A new art project that’s larger than life!


‘Larger Than Life!’ celebrates the 70th anniversary of the adoption of the Universal Declaration of Human Rights by producing and exhibiting innovative, cutting-edge and dramatic human rights posters designed by some Maltese’s leading visual artists.

This is yet another project where we’re engaging with Malta’s artistic community in order to promote our human rights messages. We find this approach to be an enriching, exciting and fun way of reaching out to new audiences and ‘lightening up’ our often tough advocacy work! Past projects where we successfully engaged with the arts include 9 Parts of Desire (theatre, gender), You Are What You Eat (visual arts, migration) and Burning Bikinis (film, gender).

Through its Curatorial Team, which will include local artist and curator Alexandra Pace, the project will commission carefully-selected local artists to design large-scale Malta-relevant human rights posters, which are able to report/mediate fundamental messages as dignity, equality, respect, diversity.

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Publication of our Compendium of Asylum Jurisprudence, Law & Policy

A collection of Maltese asylum case-law

The Compendium of Asylum Jurisprudence, Law & Policy – A Collection of Maltese Asylum case-law gathers the large collection of case-law decided by the Maltese courts and the European Court of Human Rights with respect to Malta in the field of asylum.

The Compendium is divided into six chapters. Chapter I on Procedural Issues takes into account the vast number of judgements that examined the nature of judicial review and constitutional review in the field of asylum and immigration, and the implications of challenging decisions by the Refugee Appeals Board and the Immigration Appeals Board.

Chapter II focuses on jurisprudence relating to asylum determination claims and highlights the restraints that our Courts have in reviewing decisions relating to asylum on the merits.

The examination on the grounds for detention, the remedies available at law for challenging detention and judgments on detention in the light of claims of breaches of fundamental right are tackled in Chapter III.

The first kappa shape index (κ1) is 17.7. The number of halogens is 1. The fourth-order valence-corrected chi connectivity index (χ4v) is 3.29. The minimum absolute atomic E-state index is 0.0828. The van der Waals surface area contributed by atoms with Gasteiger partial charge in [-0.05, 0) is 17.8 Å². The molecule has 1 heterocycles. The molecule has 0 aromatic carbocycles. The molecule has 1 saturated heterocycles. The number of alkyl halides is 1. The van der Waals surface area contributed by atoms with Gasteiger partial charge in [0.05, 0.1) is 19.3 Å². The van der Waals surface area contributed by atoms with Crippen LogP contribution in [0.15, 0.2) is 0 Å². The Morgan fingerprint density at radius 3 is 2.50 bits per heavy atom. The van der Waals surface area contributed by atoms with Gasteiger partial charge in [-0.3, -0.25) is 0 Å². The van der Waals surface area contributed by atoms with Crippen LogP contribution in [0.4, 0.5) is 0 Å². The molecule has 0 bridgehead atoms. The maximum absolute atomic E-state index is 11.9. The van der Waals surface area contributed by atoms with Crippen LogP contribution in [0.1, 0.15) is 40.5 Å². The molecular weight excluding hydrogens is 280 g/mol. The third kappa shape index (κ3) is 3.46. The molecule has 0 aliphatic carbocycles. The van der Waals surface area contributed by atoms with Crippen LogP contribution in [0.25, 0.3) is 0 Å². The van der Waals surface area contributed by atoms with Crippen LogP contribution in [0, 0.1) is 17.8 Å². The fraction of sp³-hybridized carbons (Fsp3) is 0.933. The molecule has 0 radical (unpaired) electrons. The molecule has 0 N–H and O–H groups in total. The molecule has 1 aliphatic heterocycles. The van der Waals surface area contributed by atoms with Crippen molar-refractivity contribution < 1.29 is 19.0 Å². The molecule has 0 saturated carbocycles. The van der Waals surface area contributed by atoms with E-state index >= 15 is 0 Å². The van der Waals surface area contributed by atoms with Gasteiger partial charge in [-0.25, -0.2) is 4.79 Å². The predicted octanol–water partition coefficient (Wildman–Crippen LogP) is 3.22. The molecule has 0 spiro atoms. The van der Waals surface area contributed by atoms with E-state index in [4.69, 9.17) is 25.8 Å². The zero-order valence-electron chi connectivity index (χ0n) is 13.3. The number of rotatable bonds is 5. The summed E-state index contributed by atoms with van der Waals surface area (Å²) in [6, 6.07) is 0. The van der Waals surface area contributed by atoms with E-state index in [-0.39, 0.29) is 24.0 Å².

Chapter IV explores the importance of access to the territory and surrounding issues, such as border control and the principle of non-refoulement, and related judgements. The age assessment procedure is examined in Chapter V.

Finally, Chapter VI explores the content of and access to associated rights of beneficiaries of international protection in the light of the available Court jurisprudence and Ombudsman decisions.

Compendium of Asylum Jurisprudence, Law and Policy – Table of Contents       Author: Carla Camilleri; Research Assistants: Isabelle Sammut, Enya Tanti; Reviewed by: Neil Falzon

 

The Compendium is free of charge, however the costs of postage would need to be covered by anyone interested in receiving a copy by post. Charges for postage for both overseas and local postage for this publication is €3.50.  Payment can be made via a number of options: click here for information on payment.

It is important to indicate your name and include the word “Compendium” in the narrative of your transaction.  Please email: carlacamilleri@aditus.org.mt for more information.

Ultimately, we hope that the Compendium strengthens the quality of those judicial decisions that determine the extent to which refugees are able to effectively enjoy their fundamental human rights.

We hope that readers of this Compendium will take from it the wealth of knowledge gathered in its pages, and also appreciate the struggles refugees face as they seek to secure their human dignity in Malta.

Dr. Neil Falzon

Director aditus foundation

 


This publication has been funded through the Small Initiatives Support Scheme managed by the Malta Council for the Voluntary Sector.


Training materials on access to justice for migrant children

The FAIR project (Fostering Access to justice for Immigrant children’s Rights) was a two-year long project, which aimed at strengthening access to justice for migrant children in the EU. Migrant children in the EU face violations of their human rights every day. Lack of access to their families, to information, guardians and legal assistance, lack of access to housing or education, unlawful detention – are few examples of what the children suffer.

The results of the project are a number of practical training modules and learning tools to support lawyers in defending migrant children’s rights:

The materials include the following training modules:

0. Guiding principles and definitions,

I. Access to fair procedures including the right to be heard and to participate in proceedings,